https://arctichealth.org/en/permalink/ahliterature80436
Source
Psychosom Med. 2006 Sep-Oct;68(5):801-7
Publication Type
Article
Author
Lindfors Petra
Lundberg Olle
Lundberg Ulf
Author Affiliation
Department of Psychology, Stockholm University and Centre for Health Equity Studies, Stockholm University/Karolinska Institutet, SE 106 91 Stockholm, Sweden. pls@psychology.su.se
Source
Psychosom Med. 2006 Sep-Oct;68(5):801-7
Language
English
Publication Type
Article
Keywords
Adaptation, Psychological
Adult
Aging - psychology
Attitude
Blood pressure
Cholesterol - blood
Cholesterol, HDL - blood
Chronic Disease - epidemiology
Disease Susceptibility
Follow-Up Studies
Health status
Hemoglobin A, Glycosylated - analysis
Humans
Menopause
Peak Expiratory Flow Rate
Personal Satisfaction
Physical Examination
Questionnaires
Risk
Stress - epidemiology - psychology
Stress, Psychological - epidemiology - physiopathology - psychology
Sweden - epidemiology
Waist-Hip Ratio
Abstract
OBJECTIVE: To investigate how physiologic dysregulation, in terms of allostatic load and clinical risk, respectively, relates to sense of coherence (SOC) in women with no previously diagnosed pathology. METHODS: At baseline, 200 43-year-old women took part in a standardized medical health examination and completed a 3-item measure of SOC, which they completed again 6 years later. According to data from the medical examination, two different measures of physiologic dysregulation were calculated: a) a measure of allostatic load based on empirically derived cut points and b) a measure of clinical risk based on clinically significant cut points. RESULTS: In line with the initial hypotheses, allostatic load was found to predict future SOC, whereas clinical risk did not. In addition to baseline SOC and nicotine consumption, allostatic load was strongly associated with a weak SOC at the follow-up. CONCLUSIONS: The better predictive value of allostatic load to clinical risk indicates that focusing solely on clinical risk obscures patterns of physiologic dysregulation that influence future SOC.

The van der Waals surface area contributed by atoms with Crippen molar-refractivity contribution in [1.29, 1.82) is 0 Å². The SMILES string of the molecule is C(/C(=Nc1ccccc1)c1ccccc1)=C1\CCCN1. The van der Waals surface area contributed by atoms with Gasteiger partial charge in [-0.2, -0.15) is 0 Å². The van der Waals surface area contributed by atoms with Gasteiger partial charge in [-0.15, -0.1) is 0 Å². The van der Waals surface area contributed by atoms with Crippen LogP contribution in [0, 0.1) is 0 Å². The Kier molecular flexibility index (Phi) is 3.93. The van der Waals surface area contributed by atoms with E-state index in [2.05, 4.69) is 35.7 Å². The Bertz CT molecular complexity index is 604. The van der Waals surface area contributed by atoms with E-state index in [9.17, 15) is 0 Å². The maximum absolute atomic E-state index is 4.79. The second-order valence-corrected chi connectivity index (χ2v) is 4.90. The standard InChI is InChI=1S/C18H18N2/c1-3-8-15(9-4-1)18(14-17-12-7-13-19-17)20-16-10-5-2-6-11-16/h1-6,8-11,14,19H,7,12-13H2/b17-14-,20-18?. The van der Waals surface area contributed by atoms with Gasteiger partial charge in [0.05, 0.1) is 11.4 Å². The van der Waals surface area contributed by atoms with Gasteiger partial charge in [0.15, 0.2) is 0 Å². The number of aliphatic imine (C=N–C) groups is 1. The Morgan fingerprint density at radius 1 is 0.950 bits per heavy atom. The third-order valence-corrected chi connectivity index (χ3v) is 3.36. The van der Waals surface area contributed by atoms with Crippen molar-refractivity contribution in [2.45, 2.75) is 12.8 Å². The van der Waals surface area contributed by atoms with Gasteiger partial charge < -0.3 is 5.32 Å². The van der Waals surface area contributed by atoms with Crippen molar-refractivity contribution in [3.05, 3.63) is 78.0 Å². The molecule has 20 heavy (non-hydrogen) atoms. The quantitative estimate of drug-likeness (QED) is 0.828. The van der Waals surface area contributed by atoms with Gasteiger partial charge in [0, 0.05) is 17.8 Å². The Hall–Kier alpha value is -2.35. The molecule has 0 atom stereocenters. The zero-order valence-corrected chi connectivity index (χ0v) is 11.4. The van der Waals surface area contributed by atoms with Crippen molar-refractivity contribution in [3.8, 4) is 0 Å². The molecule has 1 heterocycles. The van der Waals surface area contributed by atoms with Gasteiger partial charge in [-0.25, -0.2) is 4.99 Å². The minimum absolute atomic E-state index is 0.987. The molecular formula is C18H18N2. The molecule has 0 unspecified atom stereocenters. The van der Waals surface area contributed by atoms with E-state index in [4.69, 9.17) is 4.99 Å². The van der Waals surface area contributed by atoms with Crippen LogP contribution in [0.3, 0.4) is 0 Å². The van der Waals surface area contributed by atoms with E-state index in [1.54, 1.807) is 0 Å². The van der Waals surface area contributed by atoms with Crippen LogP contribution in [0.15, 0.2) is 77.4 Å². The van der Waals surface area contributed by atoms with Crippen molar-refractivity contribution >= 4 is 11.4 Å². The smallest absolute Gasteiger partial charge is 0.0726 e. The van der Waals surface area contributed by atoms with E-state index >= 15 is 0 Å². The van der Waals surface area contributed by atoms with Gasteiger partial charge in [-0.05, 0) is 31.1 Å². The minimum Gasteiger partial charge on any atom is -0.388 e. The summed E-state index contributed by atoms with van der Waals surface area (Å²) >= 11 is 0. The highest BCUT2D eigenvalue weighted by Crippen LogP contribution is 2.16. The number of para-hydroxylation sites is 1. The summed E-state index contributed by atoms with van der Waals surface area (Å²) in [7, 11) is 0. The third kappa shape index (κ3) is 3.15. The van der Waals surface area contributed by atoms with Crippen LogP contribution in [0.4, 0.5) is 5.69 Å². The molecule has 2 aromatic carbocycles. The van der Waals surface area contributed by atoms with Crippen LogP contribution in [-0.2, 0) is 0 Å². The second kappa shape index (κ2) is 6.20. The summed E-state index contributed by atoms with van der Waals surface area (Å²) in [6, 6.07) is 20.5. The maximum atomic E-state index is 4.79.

PubMed ID
17012536 View in PubMed
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Alveolar bone loss in type 1 diabetic subjects.

https://arctichealth.org/en/permalink/ahliterature47825
Source
J Clin Periodontol. 2000 Aug;27(8):567-71
Publication Type
Article
Date
Aug-2000
Author
T. Tervonen
K. Karjalainen
M. Knuuttila
S. Huumonen
Author Affiliation
Oral and Maxillofacial Department, Oulu University Hospital, Finland. tellervo.tervonen@oulu.fi
Source
J Clin Periodontol. 2000 Aug;27(8):567-71
Date
Aug-2000
Language
English
Publication Type
Article
Keywords
Adult
Alveolar Bone Loss - etiology - metabolism - radiography
Analysis of Variance
Case-Control Studies
Diabetes Mellitus, Type 1 - complications
Hemoglobin A, Glycosylated - analysis
Humans
Statistics, nonparametric
Abstract